Checking out – Please check carefully for all your belongings. If you do forget an item we would be glad to mail it to you, and you will be charged a minimum postage handling fee of $10.
Every ecosystem has its beauty and dangers. This region is no different. Whenever we journey to a new land it is important to educate ourselves so that we can be mindful guests and also take care of ourselves to the best of our ability. The following information is respectfully offered so that you may be well informed to prevent mishap or crisis.
This is a land of wonder, beauty, expansive skies, endless stars, breathtaking views and delicate bursts of colors amidst some challenging terrain. The following tips will help you enjoy your visit. The surrounding area is mostly desert landscape, scattered with lava stones and rocks. It is advisable to wear good hiking or walking shoes or boots and to remain on pathways if possible. With prickly dried grass and cactus, it is not advisable to go barefoot. If you go “cross country” pay attention to your footing. Make sure you pay attention to the route you are taking so that you can find your way back easily. You should inform a group member of your general destination and expected return time. Also, the weather here can change quickly, with temperatures dropping significantly at dusk and at night. Make sure you have extra clothing, a flashlight and water with you. A cell phone may also be a good idea to call for help in case of an emergency.
The Cuyamungue Institute is located in the high desert area 17 miles north of Santa Fe, New Mexico. We are at roughly 6000 feet altitude. If you are sensitive to the altitude, we strongly suggest that you remember to keep yourself fully hydrated throughout your stay. We will provide drinking water, juices and herbal teas. Some have recommended taking the supplement CoQ-10 a few weeks before arriving to offset any side effects like headaches. Difficulties with dehydration are not the norm, so use your own guidance. The cool breezes that tend to blow here year round can make you feel as if you are not getting a lot of sun, but you probably are. Please use sunscreen and pay attention to your sun exposure outdoors.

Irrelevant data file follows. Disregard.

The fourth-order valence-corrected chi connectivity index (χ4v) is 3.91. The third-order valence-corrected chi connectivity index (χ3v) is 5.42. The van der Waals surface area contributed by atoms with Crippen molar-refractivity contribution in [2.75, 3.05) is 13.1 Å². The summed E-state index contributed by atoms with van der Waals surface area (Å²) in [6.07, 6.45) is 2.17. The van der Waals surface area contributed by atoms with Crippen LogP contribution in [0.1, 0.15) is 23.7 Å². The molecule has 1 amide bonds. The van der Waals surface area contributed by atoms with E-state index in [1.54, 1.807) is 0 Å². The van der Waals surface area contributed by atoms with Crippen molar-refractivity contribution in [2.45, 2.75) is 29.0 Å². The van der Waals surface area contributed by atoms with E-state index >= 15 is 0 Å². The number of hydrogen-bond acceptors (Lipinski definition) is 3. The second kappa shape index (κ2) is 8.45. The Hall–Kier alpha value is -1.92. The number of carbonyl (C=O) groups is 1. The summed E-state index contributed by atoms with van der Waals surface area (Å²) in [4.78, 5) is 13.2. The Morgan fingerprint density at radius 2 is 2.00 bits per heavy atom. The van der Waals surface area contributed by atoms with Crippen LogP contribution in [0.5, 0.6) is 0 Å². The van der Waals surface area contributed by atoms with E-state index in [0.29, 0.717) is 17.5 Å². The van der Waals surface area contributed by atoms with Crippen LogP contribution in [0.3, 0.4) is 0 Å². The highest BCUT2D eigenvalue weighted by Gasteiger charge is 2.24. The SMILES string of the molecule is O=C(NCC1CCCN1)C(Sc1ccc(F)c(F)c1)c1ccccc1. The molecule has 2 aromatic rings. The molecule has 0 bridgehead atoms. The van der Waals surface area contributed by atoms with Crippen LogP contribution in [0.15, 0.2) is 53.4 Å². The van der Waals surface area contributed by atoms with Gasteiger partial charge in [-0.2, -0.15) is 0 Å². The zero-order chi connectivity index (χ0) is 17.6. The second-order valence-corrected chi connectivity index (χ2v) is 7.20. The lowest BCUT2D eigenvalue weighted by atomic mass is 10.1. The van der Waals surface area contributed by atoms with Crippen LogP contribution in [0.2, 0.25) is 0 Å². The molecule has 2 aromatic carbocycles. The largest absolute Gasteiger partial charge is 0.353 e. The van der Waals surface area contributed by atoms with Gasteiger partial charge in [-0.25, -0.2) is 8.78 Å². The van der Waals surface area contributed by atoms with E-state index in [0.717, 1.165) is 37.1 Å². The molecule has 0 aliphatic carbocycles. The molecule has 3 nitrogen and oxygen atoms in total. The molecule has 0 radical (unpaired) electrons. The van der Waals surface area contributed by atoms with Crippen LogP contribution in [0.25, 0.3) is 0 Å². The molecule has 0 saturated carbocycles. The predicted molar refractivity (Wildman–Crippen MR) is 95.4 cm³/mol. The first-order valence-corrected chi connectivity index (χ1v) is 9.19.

The area abounds with wildlife. To ensure that you have a safe and enjoyable hike in the area please pay attention to the natural world around you. Any time we explore the wild it is important to remember our place. Walk gently on the earth. Almost all of the time wild animals will run away from human intruders when they can. Most often, if they do not feel cornered or threatened they pose no danger. Generally, it is best to quietly walk away from animals.